Jan 8, 2018
The construction of the Brooklyn Bridge changed New York City forever, connecting the suburb to Manhattan, and establishing the borough as a vital part of the city’s life and culture. It’s easy to look at a bridge now and say, “Of course that bridge had to be built.” But why, exactly, did city leaders want to connect Brooklyn and Manhattan, how did the people who lived there at the time feel about it, and how did elephants help make the bridge a landmark? Today, my guest is Ariel Viera from Urbanist, who you may remember walked us through the history of Central Park in episode 14. Also, there are river pirates. Ariel lives and breathes the history of New York, and the stories he has about the Brooklyn Bridge will have you looking at the city in a whole new way.
In the mid-1800s, there were two separate cities: Brooklyn and New York (what we now call Manhattan). And to get from one to the other, you’d have to take a ferry. But as Ariel told me, New York’s traffic troubles go back to before the time of taxicabs: The East River was full of ships going from port to port, and a ferry had to contend with that marine traffic. And there were many ferries going back and forth, from street to street, in Brooklyn Heights and Manhattan, and the system became a bit cumbersome. So, Brooklyn actually proposed building a bridge which, because of the width of the East River, was not going to be easy.
The East River is actually wider than the Thames, known for its many bridges, so the engineering problem of spanning the river while still allowing boat traffic was a vexing one. Enter architect John Roebling, who had created a steel wire much stronger than what had been used for bridges before. He had the brilliant idea to use that wire to build a bridge strong enough to reach from shore to shore. But what’s interesting is that even if the engineering required innovation, many criticized the bridge’s design as too plain. But as Ariel tells me, that was actually done on purpose, and the story behind that decision is fascinating.
The ironic tragedy of John Roebling’s life is that it was cut short before the Brooklyn Bridge was built. He was actually crossing the East River on a ferry when a cargo load fell on his leg, and he would later die of complications from the injury. His death came in 1869, the same year construction began on the bridge. Luckily, his son Washington was establishing himself as an architect, and he was able to take over the project. But the building of the bridge took all the way from 1869 to 1883 and wasn’t without incident. As Ariel told me, there were problems with workers going so deep into the river to secure the bridge, and Washington Roebling himself suffered paralysis from going so deep when the caissons were being placed. But the Roebling family endured, and you’ll want to hear what Washington’s wife, Elizabeth, did next.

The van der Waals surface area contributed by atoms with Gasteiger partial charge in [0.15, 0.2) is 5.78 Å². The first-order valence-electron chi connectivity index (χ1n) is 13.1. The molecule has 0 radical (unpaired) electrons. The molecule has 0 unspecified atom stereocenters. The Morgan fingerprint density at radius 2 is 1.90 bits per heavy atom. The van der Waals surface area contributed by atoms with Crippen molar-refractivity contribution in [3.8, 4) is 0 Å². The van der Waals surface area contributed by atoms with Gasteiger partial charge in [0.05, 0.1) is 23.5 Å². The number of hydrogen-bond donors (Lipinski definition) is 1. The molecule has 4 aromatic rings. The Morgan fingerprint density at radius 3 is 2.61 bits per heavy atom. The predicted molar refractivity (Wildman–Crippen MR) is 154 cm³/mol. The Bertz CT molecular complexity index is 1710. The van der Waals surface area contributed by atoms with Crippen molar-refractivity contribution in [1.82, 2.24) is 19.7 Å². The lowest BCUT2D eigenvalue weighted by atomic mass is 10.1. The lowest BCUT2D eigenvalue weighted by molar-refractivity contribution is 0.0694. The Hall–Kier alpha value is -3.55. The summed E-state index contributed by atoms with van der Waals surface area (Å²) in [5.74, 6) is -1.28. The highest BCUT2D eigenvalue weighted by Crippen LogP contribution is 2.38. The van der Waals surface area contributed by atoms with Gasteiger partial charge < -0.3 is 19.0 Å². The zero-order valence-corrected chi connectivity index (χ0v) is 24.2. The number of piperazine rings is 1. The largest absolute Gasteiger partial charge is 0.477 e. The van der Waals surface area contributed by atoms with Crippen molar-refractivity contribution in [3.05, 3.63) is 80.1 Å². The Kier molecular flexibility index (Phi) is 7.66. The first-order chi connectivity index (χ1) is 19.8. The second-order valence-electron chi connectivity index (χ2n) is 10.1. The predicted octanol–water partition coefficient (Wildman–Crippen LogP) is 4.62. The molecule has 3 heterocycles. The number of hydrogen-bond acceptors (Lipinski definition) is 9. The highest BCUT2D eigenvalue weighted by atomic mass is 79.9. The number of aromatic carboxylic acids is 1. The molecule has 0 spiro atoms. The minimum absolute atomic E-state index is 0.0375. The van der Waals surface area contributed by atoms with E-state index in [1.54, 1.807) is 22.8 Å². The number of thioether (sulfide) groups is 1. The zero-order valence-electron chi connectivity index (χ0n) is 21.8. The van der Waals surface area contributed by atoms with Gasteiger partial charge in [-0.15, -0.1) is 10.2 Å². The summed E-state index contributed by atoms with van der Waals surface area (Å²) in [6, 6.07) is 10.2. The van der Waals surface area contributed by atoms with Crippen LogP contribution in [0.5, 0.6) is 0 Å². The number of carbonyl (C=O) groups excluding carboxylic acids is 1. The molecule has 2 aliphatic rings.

As Ariel tells me, the first few years of the bridge were tumultuous. People flocked to it to cross it, others didn’t trust that it was safe. Shortly after its opening, a woman on the bridge screamed that the bridge was collapsing, and 12 people died in the stampede that ensued. That brought out P.T. Barnum, who marched his elephants across the bridge to demonstrate how safe it was. And those are just a few of the stories Ariel told me in this really fun, funny history lesson about the Brooklyn Bridge. You’ll have to listen if you want to hear about those pirates.
Featuring the song “Places Unseen” by Lee Rosevere
More info and photographs for this episode at: https://historyfangirl.com/the-brooklyn-bridge/